## Wednesday, February 15, 2006

In today's blog I continue the proof for the Principle of Quadratic Reciprocity. If you are not familiar with the concepts of quadratic reciprocity, quadratic residues, or the Legendre Symbol start here.

If you would like to start this proof at the beginning, start here.

Today's proof is taken from Gareth A. Jones and J. Mary Jones' Elementary Number Theory.

Lemma 1:
(a) Let x' = (p+1)/2 - x
(b) Let y' = (q+1)/2 - y
Then
qx - py is greater than -(p/2) if and only if qx' - py' is less than q/2.

(1) Assume that qx - py is greater than (-p/2)

(2) (p/2) + qx - py is greater than 0

(3) (p +q-q+pq-pq)/2 + qx - py is greater than 0

(4) (p - q + pq - pq)/2 + qx - py is greater than (-q/2)

(5) -q(p+1)/2 + p(q+1)/2 + qx - py is greater than (-q/2)

(6) q(p+1)/2 - p(q+1)/2 - qx + py is less than (q/2)

(7) q[(p+1)/2 - x] - p[(q+1)/2 - y] is less than (q/2)

(8) qx' - py' is less than (q/2)

(9) We can use the same reasoning to show that:
if qx' - py is less than (q/2), then qx - py is greater than (-p)/2.

QED

Lemma 2: Given:
(a) Let P = { 1, 2, ... (p-1)/2 }
(b) Let Q = {1, 2, ... (q-1)/2 }
(c) Let A be the set of points PxQ such that qx-py is greater than (-p)/2. [See diagram in Lemma 3]
(d) Let B be the set of points PxQ such that qx-py is less than (q/2) [See diagram in Lemma 3]
(e) Let α be the number of points in A
(f) Let β be the number of points in B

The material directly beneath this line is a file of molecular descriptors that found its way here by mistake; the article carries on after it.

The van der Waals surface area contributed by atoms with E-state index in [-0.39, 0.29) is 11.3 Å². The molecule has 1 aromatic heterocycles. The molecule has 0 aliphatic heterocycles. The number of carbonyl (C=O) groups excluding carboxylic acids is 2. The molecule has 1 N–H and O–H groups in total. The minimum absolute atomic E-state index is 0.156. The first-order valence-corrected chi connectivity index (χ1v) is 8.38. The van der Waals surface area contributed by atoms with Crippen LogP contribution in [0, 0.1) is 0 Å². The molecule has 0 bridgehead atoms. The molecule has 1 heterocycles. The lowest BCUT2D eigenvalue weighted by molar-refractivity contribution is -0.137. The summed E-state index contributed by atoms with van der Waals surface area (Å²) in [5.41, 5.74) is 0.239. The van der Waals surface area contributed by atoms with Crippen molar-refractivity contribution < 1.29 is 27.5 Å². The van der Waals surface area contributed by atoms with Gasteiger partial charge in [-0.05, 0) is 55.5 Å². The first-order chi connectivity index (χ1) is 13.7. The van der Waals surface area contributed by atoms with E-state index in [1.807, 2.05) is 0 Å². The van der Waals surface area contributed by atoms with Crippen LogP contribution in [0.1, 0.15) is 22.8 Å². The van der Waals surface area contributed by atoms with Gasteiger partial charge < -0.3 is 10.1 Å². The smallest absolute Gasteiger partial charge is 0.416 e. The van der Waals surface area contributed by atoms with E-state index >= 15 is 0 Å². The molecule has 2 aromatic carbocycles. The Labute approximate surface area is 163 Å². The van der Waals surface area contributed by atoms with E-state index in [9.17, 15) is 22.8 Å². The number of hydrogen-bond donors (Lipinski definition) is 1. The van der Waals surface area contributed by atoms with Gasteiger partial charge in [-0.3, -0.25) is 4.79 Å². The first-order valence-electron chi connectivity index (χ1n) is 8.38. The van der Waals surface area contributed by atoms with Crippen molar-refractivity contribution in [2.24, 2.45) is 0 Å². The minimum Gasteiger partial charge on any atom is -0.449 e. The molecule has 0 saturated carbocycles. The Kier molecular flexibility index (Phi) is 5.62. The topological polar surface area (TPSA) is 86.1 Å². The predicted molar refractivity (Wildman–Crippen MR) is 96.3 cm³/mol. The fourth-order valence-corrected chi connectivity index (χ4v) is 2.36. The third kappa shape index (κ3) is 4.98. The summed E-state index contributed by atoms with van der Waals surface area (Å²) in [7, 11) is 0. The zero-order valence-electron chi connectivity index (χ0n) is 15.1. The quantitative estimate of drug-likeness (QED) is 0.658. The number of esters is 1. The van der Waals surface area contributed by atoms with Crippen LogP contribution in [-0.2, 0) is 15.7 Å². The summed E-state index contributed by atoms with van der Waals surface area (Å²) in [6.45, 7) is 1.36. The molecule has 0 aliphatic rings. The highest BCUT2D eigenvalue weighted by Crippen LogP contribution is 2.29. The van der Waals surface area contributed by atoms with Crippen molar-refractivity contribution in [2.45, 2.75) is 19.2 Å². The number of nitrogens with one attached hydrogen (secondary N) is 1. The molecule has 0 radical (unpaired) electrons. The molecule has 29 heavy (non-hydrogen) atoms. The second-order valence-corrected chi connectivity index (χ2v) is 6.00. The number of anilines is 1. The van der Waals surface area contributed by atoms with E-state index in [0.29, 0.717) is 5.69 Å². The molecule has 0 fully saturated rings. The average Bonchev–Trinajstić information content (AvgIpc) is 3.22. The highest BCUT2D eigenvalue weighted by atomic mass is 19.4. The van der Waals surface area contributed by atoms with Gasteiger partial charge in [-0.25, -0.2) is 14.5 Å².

Then:
There is a one-to-one mapping between α and β [So that, they both have the same number of points]

Proof:

(1) Let's define the following function:
p(x,y) = (x',y') = [ (p+1)/2 - x, (q+1)/2 - y ]

(2) p(A) = p(B) since qx - py is greater than (-p)/2 implies that qx' - py is less than (q/2). [See Lemma 1 above]

(3) p(B) = p(A) since qx - py is less than (q/2) implies that qx' - py' is greater than (-p)/2. [See Lemma 1 above]

QED

Lemma 3: Given
(a) p,q are distinct, odd primes
(b) P is a set = { 1, 2, ... (p-1)/2 }
(c) Q is a set = { 1, 2, ... (q-1)/2 }
(d) x,y are integers such that x ∈ P and y ∈ Q
(e) (-p/2) is less than qx - py which is less than (q/2).
(f) μ = the number of elements (x,y) ∈ P x Q where (-p/2) is less than qx - py which is less than -1.
(g) ν = the number of elements (y,x) ∈ Q x P where (-q/2) is less than py - qx which is less than -1.

Then:
(-1)μ + ν = (-1)[(p-1)(q-1)]/4

Proof:

(1) The set of assumptions can be represented as a graph: We see that:
(a) R is the set of all points PxQ = [(p-1)/2][(q-1)/2] = (p-1)(q-1)/4

(b) μ + ν = R ∩ S

(c) A = the area of PxQ that falls above S

(d) B = the area of PxQ that falls below S

(2) We can further define α, β such that:

α = the number of points ∈ A
β = the number of points ∈ B

(3) From this, we see that the number of points R ∩ S is:
(p-1)(q-1)/4 - (α + β)

(4) Now we can show that α = β or in other words that there is a one-to-one mapping between elements in α with elements in β by the following:

(a) We can do this using the following rotation p(x,y):

p(x,y) = (x',y') = ( [p+1]/2 - x, [q+1]/2 - y )

(b) So, for example, the corners of R before the rotation are: (1,[q-1]/2), ([p-1]/2,[q-1]/2), (1,1), and ([p-1]/2, 1).

(c) After the rotation, the corners of R' are: ([p-1]/2,1), (1,1), ([p-1]/2,[q-1]/2), and (1,[q-1]/2).

(d) So, we see that R' has the same corners as R.

(e) By Lemma 2, we see that there is a one-to-one correspondence between A and B.

(5) So, this means that α + β ≡ 2*α ≡ 0 (mod 2).

(6) But this means that the α + β does not change the result since:
(-1)μ + ν = (-1)μ + ν*(-1)

So:
(-1)μ + ν = (-1)μ + ν + 2*α = (-1)(p-1)(q-1)/4

QED